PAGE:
, Volume 137, Issue 2, pp 183-194

A molecular phylogeny of the Patellogastropoda (Mollusca: Gastropoda)

Rent the article at a discount

Rent now

* Final gross prices may vary according to local VAT.

Get Access

Abstract

Phylogenetic analyses of partial 18S rDNA sequences from species representing all living families of the order Patellogastropoda, most other major gastropod groups (Cocculiniformia, Neritopsina, Vetigastropoda, Caenogastropoda, Heterobranchia, but not Neomphalina), and two additional classes of the phylum Mollusca (Cephalopoda, Polyplacophora) confirm that Patellogastropoda comprises a robust clade with high statistical support. The sequences are characterized by the presence of several insertions and deletions that are unique to, and ubiquitous among, patellogastropods. However, this portion of the 18S gene is insufficiently informative to provide robust support for the monophyly of Gastropoda, or to address the division of the Gastropoda into the subclasses Eogastropoda (= Patellogastropoda + hypothetical coiled ancestors) and Orthogastropoda. These sequence data invariably group Patellogastropoda in a weakly supported clade with cocculiniform limpets, despite greater sequence divergences between Patellogastropoda and “Cocculiniformia” than between the Patellogastropoda and Orthogastropoda. Partial 18S sequences support the inclusion of the family Neolepetopsidae within the superfamily Acmaeoidea, and refute its previously hypothesized position as sister group to the remaining living Patellogastropoda. This region of the 18S rDNA gene diverges at widely differing rates, spanning an order of magnitude among patellogastropod lineages, and therefore does not provide meaningful resolution of the relationships among higher taxa of patellogastropods. Data from one or more genes that evolve more uniformly and more rapidly than the 18S rDNA gene (possibly one or more of the mitochondrial genes) seem more likely to be informative about relationships within Patellogastropoda.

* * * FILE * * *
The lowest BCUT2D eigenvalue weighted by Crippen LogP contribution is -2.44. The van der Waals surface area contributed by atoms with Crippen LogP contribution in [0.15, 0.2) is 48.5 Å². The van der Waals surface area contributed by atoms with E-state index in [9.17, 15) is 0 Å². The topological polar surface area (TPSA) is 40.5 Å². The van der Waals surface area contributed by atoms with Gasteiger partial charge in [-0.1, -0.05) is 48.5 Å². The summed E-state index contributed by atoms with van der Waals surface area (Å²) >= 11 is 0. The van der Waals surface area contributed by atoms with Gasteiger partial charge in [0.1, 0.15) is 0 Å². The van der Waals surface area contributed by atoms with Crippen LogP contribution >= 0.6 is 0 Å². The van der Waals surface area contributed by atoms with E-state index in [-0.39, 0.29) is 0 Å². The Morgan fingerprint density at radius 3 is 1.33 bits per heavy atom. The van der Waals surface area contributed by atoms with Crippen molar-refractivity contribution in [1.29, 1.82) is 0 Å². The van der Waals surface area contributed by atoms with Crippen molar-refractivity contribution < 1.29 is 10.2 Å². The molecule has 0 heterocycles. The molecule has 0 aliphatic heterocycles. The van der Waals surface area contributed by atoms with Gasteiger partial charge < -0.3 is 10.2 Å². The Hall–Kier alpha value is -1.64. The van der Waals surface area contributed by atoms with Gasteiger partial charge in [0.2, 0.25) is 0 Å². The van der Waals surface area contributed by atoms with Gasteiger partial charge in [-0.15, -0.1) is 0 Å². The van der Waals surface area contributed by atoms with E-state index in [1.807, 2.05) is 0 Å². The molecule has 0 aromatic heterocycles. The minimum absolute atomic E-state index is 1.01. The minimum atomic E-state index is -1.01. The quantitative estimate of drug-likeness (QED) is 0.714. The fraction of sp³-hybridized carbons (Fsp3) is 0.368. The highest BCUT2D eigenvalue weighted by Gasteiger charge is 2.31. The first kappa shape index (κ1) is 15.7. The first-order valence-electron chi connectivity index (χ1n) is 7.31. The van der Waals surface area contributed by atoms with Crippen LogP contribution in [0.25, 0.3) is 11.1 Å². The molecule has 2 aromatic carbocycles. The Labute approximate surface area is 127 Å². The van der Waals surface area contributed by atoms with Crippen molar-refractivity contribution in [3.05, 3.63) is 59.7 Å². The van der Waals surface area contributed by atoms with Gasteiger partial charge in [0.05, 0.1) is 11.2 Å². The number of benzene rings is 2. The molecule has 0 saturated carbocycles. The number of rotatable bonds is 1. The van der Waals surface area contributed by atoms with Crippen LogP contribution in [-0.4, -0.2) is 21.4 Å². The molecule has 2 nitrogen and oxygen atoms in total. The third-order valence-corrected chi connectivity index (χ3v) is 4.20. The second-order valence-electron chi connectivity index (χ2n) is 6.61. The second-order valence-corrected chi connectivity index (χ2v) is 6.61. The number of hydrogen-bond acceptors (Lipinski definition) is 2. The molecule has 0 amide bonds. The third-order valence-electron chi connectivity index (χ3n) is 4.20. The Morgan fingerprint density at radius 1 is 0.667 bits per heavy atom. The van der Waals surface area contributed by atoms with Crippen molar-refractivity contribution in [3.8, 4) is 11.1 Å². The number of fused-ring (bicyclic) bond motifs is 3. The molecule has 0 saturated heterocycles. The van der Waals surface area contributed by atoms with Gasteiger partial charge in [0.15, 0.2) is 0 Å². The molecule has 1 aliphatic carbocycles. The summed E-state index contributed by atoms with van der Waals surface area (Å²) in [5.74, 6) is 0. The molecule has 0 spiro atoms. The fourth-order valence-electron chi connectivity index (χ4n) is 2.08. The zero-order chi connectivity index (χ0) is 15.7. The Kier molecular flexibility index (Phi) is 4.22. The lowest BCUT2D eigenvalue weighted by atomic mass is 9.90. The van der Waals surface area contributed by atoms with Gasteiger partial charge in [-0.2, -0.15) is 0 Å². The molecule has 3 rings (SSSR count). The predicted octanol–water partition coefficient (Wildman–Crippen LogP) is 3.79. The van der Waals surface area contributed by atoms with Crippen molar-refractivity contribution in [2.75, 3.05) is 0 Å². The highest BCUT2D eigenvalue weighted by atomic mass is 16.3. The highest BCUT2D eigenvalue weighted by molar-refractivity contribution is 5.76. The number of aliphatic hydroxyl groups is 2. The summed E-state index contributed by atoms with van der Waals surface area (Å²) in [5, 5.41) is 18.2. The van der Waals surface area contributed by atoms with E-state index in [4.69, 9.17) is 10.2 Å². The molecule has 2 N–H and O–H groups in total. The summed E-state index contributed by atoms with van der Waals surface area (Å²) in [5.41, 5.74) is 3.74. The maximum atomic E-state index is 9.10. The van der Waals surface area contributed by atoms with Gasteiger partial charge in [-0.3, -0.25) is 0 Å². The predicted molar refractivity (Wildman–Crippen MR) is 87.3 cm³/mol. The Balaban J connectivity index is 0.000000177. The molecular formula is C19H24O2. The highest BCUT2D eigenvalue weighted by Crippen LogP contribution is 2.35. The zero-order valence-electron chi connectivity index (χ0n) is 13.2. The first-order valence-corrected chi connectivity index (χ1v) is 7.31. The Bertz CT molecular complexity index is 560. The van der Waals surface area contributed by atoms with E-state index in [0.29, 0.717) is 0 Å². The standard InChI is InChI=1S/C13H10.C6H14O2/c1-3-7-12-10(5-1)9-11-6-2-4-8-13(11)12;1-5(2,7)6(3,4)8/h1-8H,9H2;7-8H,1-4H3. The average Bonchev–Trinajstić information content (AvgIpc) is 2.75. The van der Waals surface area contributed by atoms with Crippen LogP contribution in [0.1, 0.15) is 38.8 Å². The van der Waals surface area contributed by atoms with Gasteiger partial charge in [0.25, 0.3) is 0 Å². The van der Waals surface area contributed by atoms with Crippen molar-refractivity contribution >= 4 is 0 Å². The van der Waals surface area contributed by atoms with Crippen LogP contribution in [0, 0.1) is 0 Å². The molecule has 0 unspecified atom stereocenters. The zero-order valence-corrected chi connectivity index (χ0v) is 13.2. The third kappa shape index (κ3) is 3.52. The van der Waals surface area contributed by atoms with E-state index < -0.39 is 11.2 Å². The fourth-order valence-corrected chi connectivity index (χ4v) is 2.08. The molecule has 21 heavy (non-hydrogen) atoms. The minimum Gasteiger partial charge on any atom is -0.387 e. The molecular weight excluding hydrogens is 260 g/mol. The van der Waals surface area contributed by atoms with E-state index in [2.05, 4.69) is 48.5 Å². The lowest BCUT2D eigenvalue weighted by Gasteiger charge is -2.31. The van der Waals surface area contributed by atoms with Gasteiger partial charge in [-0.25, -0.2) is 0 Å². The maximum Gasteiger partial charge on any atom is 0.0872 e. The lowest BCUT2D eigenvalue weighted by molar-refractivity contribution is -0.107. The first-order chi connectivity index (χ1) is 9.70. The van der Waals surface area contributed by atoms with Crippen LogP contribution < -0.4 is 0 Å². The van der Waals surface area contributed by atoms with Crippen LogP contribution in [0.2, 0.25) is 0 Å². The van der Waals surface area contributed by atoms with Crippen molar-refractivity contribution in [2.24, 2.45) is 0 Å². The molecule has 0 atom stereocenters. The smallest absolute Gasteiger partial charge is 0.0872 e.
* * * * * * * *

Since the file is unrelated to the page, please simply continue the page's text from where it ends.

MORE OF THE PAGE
Received: 5 February 1999 / Accepted: 16 May 2000